Welcome to Newtownmountkennedy at the foothills of the Wicklow Mountains on the main route from Dublin to Wexford. The town has the longest place name in Ireland. The Gaelic name ‘Baile an Chinnédigh means ‘Town of the Kennedys’.

[Online Text Updated Feb 2021 –

The town, known as Newtown well before the Kennedys came along, was a small settlement, on what is now known as the Altidore river. It was one of many ‘newtown’s all over Ireland. The first example of the name Newtownmountkennedy is in the early 1670s. The last male Kennedy owner of Mount Kennedy died in 1710.
Robert Kennedy was created a baronet in 1665, and his land made the manor of Mount Kennedy. His son, Richard, was the second baronet, and he was indeed the Second Baron of the Exchequer, which means he was the junior judge of that court. (There were 5 judges on that bench.)
Lord Rossmore, aka Gen. Robert Cunningham, was the later owner of Mount Kennedy, from 1769 until his death in 1801].

The town has grown rapidly in recent years with new housing, two hotels, several golf courses and a business park being developed. Today Newtownmountkennedy is a hub for recreational activities. The river walk, adjacent woodland and the nearby East Coast Nature Reserve attract many visitors. The town is a gateway to Wicklow Mountains National Park and the Monastic City of Glendalough with many spectacular drives and walks.

Points of Interest in Newtownmountkennedy

This famous local battle took place on 28th May 1798.  It was one of many battles found during the 1798 Rebellion between British crown forces and the native Irish who sought independence from England. Irish rebels from the locality and neighbouring villages under their leader Michael Neil let an unsuccessful assault on the military barracks in the village.  Sixty of the crown forces led by Captain Bregany set fire to houses in the square to create a smokescreen for a counteroffensive. Many of the wounded and exhausted rebels withdrew to nearby Dunran woods and the Devils Glen. Following the battle local yeomanry cavalry set fire to the woods to flush them out. Of the 1000 rebel forces who took part about 170 perished. Michael Neil was later executed and is buried in Killadreenan graveyard. The crown forces numbered about 100 which included the yeomanry. Capain Bregany was killed in the assault and is buried in Newcastle graveyard.

Newcastle Hospital opened in 1896 as the first Tuberculosis (TB) Hospital in Ireland.  Then called the National Consumptive Hospital, it was designed by architect Thomas M Dean and built by Collen Brothers of Portadown, County Armagh.  Between 1871 and 1880 one in eleven deaths in Ireland was caused by TB.  Many of those who died of the disease are buried in the old Kilmurray graveyard in unmarked graves.  In 1965 the hospital became the District Psychiatric Hospital for County Wicklow.  In 1972 a voluntary group leased part of the nurses home and grounds for St. Catherine’s.  From small beginnings St. Catherine’s now provides education and care for approximately 200 children with special needs in its schools and community centres.  The hospital and St. Catherine’s have always been a great source of employment for local people and for east Wicklow.

The ruins of Killadreenan Church or Cellachadh Driegnig meaning ‘Church of the Thornfield’ (referring to the blackthorn or sloe bush) are located on the Newtownmountkennedy – Newcastle Road and date from the 7th or 8th century.  There is a holy well behind the church ruins called St. Catherine’s Well.

The Mass Rock was used for masses in penal times and is located at the townlands or Killadreenan/Kiltimmon close to the southbound side of the N11.  In 1954 the local Parish Priest, Father Masterson, said mass here and erected a statue of Our Lady.  Since the Marian year, a tradition of celebrating mass at this rock has been re-established as an annual event on the 2nd Sunday in May.  This is concluded with a march of 1798 pike men and women to Killadreenan Church where a wreath is laid on Michael Neil’s grave.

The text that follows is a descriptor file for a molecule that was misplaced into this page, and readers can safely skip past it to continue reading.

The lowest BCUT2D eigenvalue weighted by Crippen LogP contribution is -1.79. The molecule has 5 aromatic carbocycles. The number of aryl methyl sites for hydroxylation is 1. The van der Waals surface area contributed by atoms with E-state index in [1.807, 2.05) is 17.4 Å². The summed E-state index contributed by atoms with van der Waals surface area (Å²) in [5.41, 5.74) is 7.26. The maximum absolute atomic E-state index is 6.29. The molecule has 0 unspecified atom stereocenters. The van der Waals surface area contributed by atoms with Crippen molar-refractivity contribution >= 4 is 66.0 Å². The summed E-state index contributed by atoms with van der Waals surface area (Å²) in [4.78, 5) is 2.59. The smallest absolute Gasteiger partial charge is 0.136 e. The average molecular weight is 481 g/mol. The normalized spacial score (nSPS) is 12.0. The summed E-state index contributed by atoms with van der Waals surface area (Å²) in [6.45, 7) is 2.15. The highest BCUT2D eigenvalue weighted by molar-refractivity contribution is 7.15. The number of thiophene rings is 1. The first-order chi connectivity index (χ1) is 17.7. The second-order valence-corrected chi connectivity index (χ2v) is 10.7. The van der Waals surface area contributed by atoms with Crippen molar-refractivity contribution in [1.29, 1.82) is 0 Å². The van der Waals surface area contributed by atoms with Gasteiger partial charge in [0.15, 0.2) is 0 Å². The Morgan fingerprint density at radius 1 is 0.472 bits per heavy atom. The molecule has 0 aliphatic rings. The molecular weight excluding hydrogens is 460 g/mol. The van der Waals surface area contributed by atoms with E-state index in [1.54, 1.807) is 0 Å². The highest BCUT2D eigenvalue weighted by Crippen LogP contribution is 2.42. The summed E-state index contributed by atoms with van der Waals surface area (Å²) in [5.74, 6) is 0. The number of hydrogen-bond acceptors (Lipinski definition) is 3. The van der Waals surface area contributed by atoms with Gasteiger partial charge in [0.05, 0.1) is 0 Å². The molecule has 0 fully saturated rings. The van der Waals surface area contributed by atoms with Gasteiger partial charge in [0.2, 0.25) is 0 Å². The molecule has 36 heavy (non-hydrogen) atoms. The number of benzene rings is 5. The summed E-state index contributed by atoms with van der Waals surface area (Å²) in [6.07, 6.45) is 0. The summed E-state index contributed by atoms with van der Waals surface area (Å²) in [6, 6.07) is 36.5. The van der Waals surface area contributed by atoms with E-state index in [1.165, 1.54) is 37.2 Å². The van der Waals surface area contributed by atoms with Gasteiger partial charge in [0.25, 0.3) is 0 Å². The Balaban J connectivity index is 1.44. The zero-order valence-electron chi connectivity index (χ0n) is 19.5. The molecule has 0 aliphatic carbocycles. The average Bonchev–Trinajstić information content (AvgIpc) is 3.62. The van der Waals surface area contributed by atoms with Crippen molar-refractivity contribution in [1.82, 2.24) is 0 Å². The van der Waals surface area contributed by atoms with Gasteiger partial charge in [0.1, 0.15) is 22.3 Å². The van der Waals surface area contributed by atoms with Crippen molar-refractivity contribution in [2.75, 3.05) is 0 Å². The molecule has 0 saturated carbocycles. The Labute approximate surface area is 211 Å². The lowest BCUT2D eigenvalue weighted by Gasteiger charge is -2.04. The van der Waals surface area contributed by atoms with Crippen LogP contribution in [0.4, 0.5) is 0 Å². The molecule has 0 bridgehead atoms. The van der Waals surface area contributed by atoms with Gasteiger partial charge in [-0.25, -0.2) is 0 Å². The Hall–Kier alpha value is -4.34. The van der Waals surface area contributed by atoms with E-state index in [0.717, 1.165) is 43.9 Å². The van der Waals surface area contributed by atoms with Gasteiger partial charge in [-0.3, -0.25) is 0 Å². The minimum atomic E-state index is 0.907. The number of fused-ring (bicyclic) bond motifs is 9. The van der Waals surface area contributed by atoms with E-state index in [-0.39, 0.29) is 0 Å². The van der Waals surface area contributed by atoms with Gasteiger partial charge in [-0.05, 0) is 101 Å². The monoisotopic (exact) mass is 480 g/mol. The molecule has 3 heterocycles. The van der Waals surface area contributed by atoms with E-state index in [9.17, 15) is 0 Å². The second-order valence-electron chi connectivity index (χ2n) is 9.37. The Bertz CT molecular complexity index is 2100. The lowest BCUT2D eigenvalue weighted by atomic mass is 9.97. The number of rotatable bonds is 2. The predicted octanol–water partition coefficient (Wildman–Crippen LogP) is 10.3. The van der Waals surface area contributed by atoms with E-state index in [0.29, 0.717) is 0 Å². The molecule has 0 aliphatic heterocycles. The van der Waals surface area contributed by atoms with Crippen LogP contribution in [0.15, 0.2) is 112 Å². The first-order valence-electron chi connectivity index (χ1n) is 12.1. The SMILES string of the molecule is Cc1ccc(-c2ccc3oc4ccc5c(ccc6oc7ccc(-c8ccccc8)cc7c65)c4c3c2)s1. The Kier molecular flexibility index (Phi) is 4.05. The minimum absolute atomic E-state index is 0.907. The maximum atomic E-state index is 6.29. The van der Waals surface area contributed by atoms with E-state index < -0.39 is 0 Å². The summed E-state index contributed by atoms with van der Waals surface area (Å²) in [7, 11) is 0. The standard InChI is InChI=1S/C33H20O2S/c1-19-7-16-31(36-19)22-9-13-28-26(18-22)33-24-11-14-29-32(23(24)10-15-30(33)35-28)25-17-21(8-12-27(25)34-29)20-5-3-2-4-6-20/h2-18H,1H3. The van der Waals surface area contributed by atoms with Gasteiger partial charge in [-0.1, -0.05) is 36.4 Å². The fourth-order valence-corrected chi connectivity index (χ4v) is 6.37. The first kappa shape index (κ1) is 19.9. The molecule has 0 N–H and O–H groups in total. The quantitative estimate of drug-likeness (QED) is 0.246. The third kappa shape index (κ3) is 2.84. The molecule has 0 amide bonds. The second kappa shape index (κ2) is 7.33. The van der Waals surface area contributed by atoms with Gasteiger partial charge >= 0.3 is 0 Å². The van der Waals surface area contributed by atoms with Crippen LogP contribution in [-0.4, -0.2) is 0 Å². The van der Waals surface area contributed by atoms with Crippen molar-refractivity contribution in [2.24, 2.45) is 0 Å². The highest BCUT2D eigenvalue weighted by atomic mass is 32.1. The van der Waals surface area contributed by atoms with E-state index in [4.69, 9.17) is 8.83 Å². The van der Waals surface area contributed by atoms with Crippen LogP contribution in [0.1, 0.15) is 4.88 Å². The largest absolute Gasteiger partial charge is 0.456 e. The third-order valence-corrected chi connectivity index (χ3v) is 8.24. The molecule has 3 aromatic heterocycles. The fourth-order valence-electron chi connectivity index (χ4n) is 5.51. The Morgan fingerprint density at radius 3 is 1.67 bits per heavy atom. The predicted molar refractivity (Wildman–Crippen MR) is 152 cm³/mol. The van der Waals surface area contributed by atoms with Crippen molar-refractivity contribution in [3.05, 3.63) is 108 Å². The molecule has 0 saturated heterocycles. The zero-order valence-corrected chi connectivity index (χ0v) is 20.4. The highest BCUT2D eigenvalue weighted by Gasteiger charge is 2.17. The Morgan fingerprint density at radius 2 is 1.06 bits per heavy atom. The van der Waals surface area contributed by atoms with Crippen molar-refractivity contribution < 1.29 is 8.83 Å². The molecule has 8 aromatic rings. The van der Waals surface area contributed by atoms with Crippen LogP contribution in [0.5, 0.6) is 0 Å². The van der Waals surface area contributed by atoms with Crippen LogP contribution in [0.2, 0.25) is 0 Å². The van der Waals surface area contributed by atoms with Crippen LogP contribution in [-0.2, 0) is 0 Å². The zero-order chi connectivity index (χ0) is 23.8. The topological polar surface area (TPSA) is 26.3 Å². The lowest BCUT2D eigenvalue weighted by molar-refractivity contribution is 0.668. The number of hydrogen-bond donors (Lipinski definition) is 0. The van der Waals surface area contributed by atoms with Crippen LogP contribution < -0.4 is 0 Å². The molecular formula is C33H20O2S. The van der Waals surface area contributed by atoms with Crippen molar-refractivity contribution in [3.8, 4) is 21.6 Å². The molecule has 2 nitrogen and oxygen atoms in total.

This large wetland is located near the Vartry River about 4km from the village of Newtownmountkennedy.  It is a source of the Altidore River.  The site contains a rich diversity of plants associated with both bog and fen habitats (sphagnum moss, heathers, bog asphodel, sedges & rushes) and is of high importance nationally for invertebrates, supporting many species of water beetles, dragonflies and the rare March Fritillary Butterfly.  The bog is national notable for wintering Snipe and Jack Snipe.  This site is a proposed Natural Heritage Area and is designated as a candidate Special Area of Conservation.  Part of the site is privately owned and the rest is owned by the State and managed by the National Parks and Wildlife Service.

Woodstock House was built in 1770 for the Earl of Aldborough and it was also the favourite residence of Marquis Wellesley.  Later owners include Lord Tottenham, the Bishop of Clogher, the Van Den Berg Family and William Forewood.  The house was sold in 1992 to create Druids Glen Hotel & Golf Resort.  The original Woodstock House is used as the main clubhouse for the golf club.  The resort has two championship golf courses, Druids Glen and Druids Heath.  The Druids Glen Course played host to the Irish Open Golf Championship on four occasions and was voted European Golf Course of the year in 2000.  Many great golf names have been associated with this club.

Newtown has a very proud and strong tradition of Gaelic Games.  The Gaelic Athletic Association (GAA) Club of Newtown is one of the oldest clubs in the country rounded in 1887.  The club has numerous county championships to its name, the most prestigious being the County Senior Championship won on two occasions by Newtown in 1964 and 1975.  Newtown GAA Club plays in black and white and is proudly known as ‘The Magpies’, a name which they have been called for generations.

The sediments, which make up the bedrock of shale, quartzite and greywacke in this area, were laid down many millions of years ago when this area was covered by sea.  Over time the landscape was sculpted as rocks were pushed up and low-lying ground was gouged out by later glaciations.  The meld water left a gravel drift which characterises the relatively free-draining sold primarily composed of local shale and sandstone.

The site where St. Joseph’s Church stands today previously housed the first Catholic school in the village before it was relocated in 1868 to the current location of the Community Centre.  The school also served as a residence for teachers.  Mr & Mrs Kavanagh were the first Catholic school teachers in the village and lived there from 1884.  They also provided cover for the Downs National School in Delgany and Killoughter National School near Ashford.  In 1900 the Sisters of the Holy Faith set up convents in Kilcoole and at Trudder House and opened primary schools for girls of the parish and boys up until the age of 8.  The former Church of Ireland Schoolhouse built in 1832 has been transformed into Fishers, a country clothing shop.